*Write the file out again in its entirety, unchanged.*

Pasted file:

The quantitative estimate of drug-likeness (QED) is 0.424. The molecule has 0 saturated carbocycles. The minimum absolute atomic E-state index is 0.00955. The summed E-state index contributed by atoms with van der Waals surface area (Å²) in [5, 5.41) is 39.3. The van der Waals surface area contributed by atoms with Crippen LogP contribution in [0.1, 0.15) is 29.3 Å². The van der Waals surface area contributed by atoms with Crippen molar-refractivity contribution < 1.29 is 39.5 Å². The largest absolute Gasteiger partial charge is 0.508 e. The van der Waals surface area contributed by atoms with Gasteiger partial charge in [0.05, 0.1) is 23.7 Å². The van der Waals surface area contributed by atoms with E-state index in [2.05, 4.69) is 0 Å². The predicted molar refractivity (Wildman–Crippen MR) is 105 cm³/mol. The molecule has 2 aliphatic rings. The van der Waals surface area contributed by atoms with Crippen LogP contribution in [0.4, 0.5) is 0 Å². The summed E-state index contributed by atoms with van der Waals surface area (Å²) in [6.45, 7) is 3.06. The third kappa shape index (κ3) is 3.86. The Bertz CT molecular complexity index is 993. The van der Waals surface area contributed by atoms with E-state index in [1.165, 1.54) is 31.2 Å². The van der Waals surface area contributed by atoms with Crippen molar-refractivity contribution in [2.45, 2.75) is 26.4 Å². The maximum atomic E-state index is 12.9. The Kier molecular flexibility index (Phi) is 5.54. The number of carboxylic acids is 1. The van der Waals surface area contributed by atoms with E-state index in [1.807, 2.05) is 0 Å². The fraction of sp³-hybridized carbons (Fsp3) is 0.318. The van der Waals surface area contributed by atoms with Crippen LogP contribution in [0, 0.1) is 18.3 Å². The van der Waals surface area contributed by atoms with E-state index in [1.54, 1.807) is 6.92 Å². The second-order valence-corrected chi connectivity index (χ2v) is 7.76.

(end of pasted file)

The quantitative estimate of drug-likeness (QED) is 0.424. The molecule has 0 saturated carbocycles. The minimum absolute atomic E-state index is 0.00955. The summed E-state index contributed by atoms with van der Waals surface area (Å²) in [5, 5.41) is 39.3. The van der Waals surface area contributed by atoms with Crippen LogP contribution in [0.1, 0.15) is 29.3 Å². The van der Waals surface area contributed by atoms with Crippen molar-refractivity contribution < 1.29 is 39.5 Å². The largest absolute Gasteiger partial charge is 0.508 e. The van der Waals surface area contributed by atoms with Gasteiger partial charge in [0.05, 0.1) is 23.7 Å². The van der Waals surface area contributed by atoms with E-state index in [2.05, 4.69) is 0 Å². The predicted molar refractivity (Wildman–Crippen MR) is 105 cm³/mol. The molecule has 2 aliphatic rings. The van der Waals surface area contributed by atoms with Crippen LogP contribution in [0.4, 0.5) is 0 Å². The summed E-state index contributed by atoms with van der Waals surface area (Å²) in [6.45, 7) is 3.06. The third kappa shape index (κ3) is 3.86. The Bertz CT molecular complexity index is 993. The van der Waals surface area contributed by atoms with E-state index in [1.165, 1.54) is 31.2 Å². The van der Waals surface area contributed by atoms with Crippen molar-refractivity contribution in [2.45, 2.75) is 26.4 Å². The maximum atomic E-state index is 12.9. The Kier molecular flexibility index (Phi) is 5.54. The number of carboxylic acids is 1. The van der Waals surface area contributed by atoms with E-state index in [1.807, 2.05) is 0 Å². The fraction of sp³-hybridized carbons (Fsp3) is 0.318. The van der Waals surface area contributed by atoms with Crippen LogP contribution in [0, 0.1) is 18.3 Å². The van der Waals surface area contributed by atoms with E-state index in [1.54, 1.807) is 6.92 Å². The second-order valence-corrected chi connectivity index (χ2v) is 7.76.